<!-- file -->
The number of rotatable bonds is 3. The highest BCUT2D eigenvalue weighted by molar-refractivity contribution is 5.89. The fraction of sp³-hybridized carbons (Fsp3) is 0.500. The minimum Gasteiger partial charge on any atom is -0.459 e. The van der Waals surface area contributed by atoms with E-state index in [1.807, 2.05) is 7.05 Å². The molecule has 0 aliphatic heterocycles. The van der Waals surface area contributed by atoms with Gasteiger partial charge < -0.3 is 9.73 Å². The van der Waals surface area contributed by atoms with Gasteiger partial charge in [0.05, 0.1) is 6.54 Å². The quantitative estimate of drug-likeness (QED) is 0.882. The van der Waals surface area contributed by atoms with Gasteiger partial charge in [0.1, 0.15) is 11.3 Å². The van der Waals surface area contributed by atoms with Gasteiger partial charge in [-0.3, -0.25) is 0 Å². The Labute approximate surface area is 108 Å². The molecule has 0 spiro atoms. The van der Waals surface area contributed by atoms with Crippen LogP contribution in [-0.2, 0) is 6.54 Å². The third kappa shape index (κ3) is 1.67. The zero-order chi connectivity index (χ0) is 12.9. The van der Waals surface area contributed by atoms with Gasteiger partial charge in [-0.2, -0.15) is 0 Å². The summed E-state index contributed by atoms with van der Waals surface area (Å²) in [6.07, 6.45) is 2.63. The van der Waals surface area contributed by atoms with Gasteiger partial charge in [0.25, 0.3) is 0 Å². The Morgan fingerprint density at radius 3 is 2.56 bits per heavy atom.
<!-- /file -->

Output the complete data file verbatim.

The number of rotatable bonds is 3. The highest BCUT2D eigenvalue weighted by molar-refractivity contribution is 5.89. The fraction of sp³-hybridized carbons (Fsp3) is 0.500. The minimum Gasteiger partial charge on any atom is -0.459 e. The van der Waals surface area contributed by atoms with E-state index in [1.807, 2.05) is 7.05 Å². The molecule has 0 aliphatic heterocycles. The van der Waals surface area contributed by atoms with Gasteiger partial charge < -0.3 is 9.73 Å². The van der Waals surface area contributed by atoms with Gasteiger partial charge in [0.05, 0.1) is 6.54 Å². The quantitative estimate of drug-likeness (QED) is 0.882. The van der Waals surface area contributed by atoms with Gasteiger partial charge in [0.1, 0.15) is 11.3 Å². The van der Waals surface area contributed by atoms with Gasteiger partial charge in [-0.3, -0.25) is 0 Å². The Labute approximate surface area is 108 Å². The molecule has 0 spiro atoms. The van der Waals surface area contributed by atoms with Crippen LogP contribution in [-0.2, 0) is 6.54 Å². The third kappa shape index (κ3) is 1.67. The zero-order chi connectivity index (χ0) is 12.9. The van der Waals surface area contributed by atoms with Gasteiger partial charge in [-0.2, -0.15) is 0 Å². The summed E-state index contributed by atoms with van der Waals surface area (Å²) in [6.07, 6.45) is 2.63. The van der Waals surface area contributed by atoms with Gasteiger partial charge in [0.25, 0.3) is 0 Å². The Morgan fingerprint density at radius 3 is 2.56 bits per heavy atom.